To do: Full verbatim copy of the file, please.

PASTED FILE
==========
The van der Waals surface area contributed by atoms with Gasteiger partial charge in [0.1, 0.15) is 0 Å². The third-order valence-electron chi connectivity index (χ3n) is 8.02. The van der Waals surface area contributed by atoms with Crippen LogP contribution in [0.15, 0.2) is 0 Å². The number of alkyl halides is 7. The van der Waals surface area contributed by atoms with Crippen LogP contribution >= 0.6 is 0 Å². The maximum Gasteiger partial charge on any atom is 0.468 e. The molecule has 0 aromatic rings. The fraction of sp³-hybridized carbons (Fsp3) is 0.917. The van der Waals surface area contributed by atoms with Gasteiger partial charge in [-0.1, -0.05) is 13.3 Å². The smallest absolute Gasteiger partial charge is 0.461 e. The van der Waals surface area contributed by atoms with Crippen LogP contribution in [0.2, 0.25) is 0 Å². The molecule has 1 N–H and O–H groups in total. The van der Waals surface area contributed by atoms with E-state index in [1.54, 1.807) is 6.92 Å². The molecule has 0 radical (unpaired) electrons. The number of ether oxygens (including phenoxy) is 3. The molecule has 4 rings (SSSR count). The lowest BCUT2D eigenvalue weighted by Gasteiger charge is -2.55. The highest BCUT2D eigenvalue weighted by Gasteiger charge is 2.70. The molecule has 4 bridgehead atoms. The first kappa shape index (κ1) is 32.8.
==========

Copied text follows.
The van der Waals surface area contributed by atoms with Gasteiger partial charge in [0.1, 0.15) is 0 Å². The third-order valence-electron chi connectivity index (χ3n) is 8.02. The van der Waals surface area contributed by atoms with Crippen LogP contribution in [0.15, 0.2) is 0 Å². The number of alkyl halides is 7. The van der Waals surface area contributed by atoms with Crippen LogP contribution >= 0.6 is 0 Å². The maximum Gasteiger partial charge on any atom is 0.468 e. The molecule has 0 aromatic rings. The fraction of sp³-hybridized carbons (Fsp3) is 0.917. The van der Waals surface area contributed by atoms with Gasteiger partial charge in [-0.1, -0.05) is 13.3 Å². The smallest absolute Gasteiger partial charge is 0.461 e. The van der Waals surface area contributed by atoms with Crippen LogP contribution in [0.2, 0.25) is 0 Å². The molecule has 1 N–H and O–H groups in total. The van der Waals surface area contributed by atoms with E-state index in [1.54, 1.807) is 6.92 Å². The molecule has 0 radical (unpaired) electrons. The number of ether oxygens (including phenoxy) is 3. The molecule has 4 rings (SSSR count). The lowest BCUT2D eigenvalue weighted by Gasteiger charge is -2.55. The highest BCUT2D eigenvalue weighted by Gasteiger charge is 2.70. The molecule has 4 bridgehead atoms. The first kappa shape index (κ1) is 32.8.